Jack of all Magazines: Tulster Echo Magazine Pouch

We take a critical look at one of the most adaptable Kydex magazine pouches available, the Tultser Echo.

Jack of all Magazines: Tulster Echo Magazine Pouch

A magazine pouch, when you think about it is a relatively straightforward thing, and designs seem to be equally straightforward and “plain.” So what are the features that set a magazine pouch apart? What might make it unique, or above average?

Build quality is a given. The execution of the pouch should be stellar. Second is versatility, the ability of a magazine pouch to be adaptable to the wants and needs of the end user. Things like being able to accommodate different types of magazines, able to be set up for right or left-hand use, able to be carried IWB or OWB, and adjustable for cant. Just so happens that the Tulster Echo magazine pouch can do all those things.

The build quality on the Echo is of course top notch. The edges are all uniform and well-polished, everything is superbly done, but that isn’t what makes it worthwhile. The Echo also brings with it a well-rounded set of features to add to the high build quality.

The magazine pouch comes standard with a plastic clip made to Tulster’s own specifications, or it can be ordered with soft loops if it will be used only in an IWB mode. My example just has the clip, as my intended use is OWB and the clip is the most practical in that application. When matched with an appropriately sized belt, the clip does attach to the belt very securely. I have not had any concerns of the pouch coming unclipped when carried OWB.

For IWB carry, the soft loops are definitely the better option. I briefly tried to carry the Echo IWB with the clip, but the body of the magazine pouch is too short, and the setup is very top heavy and has a tendency to roll over the belt. When it rolls, it has the potential to come unclipped, and I did not feel as though the clip was secure enough for that application. I happened to have a couple of spare soft loops, and they help address some of that issue because they do not come off the belt, but the magazine pouch would still have a tendency to roll over the top of the belt. This is not all that unusual with IWB magazine carriers, and difficult to address when building a dual purpose magazine pouch because optimizing the pouch for one mode of carry compromises its suitability for the other. Shorter magazines would likely work a bit better in an IWB application as well. Even though the Echo is adaptable to IWB, I think it is a better suited for OWB use.

The Echo allows for left or right side carry and is adjustable for cant forward and back allowing for about as much adaptability as possible in a magazine pouch. As well as all of those features are executed, the real heart of the Echo is the magazine retention device (MRD) that allows the magazine pouch to fit multiple types of magazines within the same basic frame size (9mm/.40 S&W/.357 Sig double stack, 45 ACP/10mm double stack, etc.) Many magazine pouches control retention by compressing the sides of the magazine pouch body onto the body of the magazine. This creates some limitation in what types of magazines will fit in a specific pouch because that material will only flex so far and there can be considerable variation from one magazine to the next. The Echo with the MRD controls retention by compressing from the front and back of the magazine using a set screw and a polymer “finger” on the MRD itself, and not the Kydex of the magazine pouch. Using the MRD and its set screw to adjust the pressure on the back spine of the magazine body allows for a wide range of magazines to be securely carried in the pouch because retention is applied front to back, as opposed to from the sides.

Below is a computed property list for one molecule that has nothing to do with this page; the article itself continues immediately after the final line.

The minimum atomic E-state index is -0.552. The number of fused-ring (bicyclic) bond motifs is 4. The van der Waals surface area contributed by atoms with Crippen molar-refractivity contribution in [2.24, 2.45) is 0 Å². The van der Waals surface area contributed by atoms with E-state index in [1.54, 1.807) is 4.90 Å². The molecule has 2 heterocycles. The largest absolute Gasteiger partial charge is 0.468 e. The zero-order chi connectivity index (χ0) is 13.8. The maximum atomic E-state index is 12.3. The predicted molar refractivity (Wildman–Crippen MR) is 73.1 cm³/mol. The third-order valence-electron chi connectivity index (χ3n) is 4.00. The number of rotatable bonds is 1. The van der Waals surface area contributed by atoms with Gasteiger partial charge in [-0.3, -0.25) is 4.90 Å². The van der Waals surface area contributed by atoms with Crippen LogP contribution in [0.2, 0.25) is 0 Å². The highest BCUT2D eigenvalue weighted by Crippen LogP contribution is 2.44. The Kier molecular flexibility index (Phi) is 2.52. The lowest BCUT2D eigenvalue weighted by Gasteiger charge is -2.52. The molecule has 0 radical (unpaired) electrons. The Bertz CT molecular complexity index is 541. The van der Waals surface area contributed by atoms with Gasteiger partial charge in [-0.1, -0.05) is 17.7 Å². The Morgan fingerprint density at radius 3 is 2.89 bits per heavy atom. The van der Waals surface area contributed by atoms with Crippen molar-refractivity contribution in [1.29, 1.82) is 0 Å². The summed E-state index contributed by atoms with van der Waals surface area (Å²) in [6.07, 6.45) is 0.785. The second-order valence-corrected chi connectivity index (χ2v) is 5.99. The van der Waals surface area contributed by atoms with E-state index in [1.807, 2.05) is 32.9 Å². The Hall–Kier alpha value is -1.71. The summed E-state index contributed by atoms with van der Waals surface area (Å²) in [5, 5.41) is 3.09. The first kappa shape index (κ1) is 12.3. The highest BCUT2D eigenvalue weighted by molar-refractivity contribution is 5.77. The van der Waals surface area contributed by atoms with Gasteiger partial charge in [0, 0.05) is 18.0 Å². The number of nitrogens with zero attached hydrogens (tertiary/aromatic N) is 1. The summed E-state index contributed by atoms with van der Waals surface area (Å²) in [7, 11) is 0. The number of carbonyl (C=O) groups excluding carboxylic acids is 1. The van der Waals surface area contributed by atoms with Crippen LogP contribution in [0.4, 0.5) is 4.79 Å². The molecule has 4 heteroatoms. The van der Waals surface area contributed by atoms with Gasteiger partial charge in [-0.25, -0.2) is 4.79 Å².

Tulster Echo Magazine Pouch MRD
Tulster Echo Magazine Pouch MRD

The front of the pouch is also shaped to allow for clearance on magazines that have the magazine catch notch on the front of the magazine body, like those for the FN 509. After a little adjustment of the set screw on the MRD, it was a near flawless fit on all of the magazines I tried, included FN 509 magazines.

This versatility to use the Echo with nearly any double stack 9mm/.40/.357 Sig magazine, carry on the left or right side of the body and adjust the cant to suit personal preferences makes this one of the most adaptable magazine pouches that I am aware of. For an IWB magazine pouch, maybe try to find one specifically built for that application. For an outside the waistband magazine pouch though, it would be hard to go wrong with the Echo. It works with multiple types of magazines, has a high level of adjustability, concealed well enough for an OWB mag pouch, and doesn’t break the bank.

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Nate spends his days trying to find ways to afford more ammo. Nate is a performance driven shooter with over 400 hours of formal firearms instruction, dabbles in local handgun matches, and teaches the occasional shotgun class.
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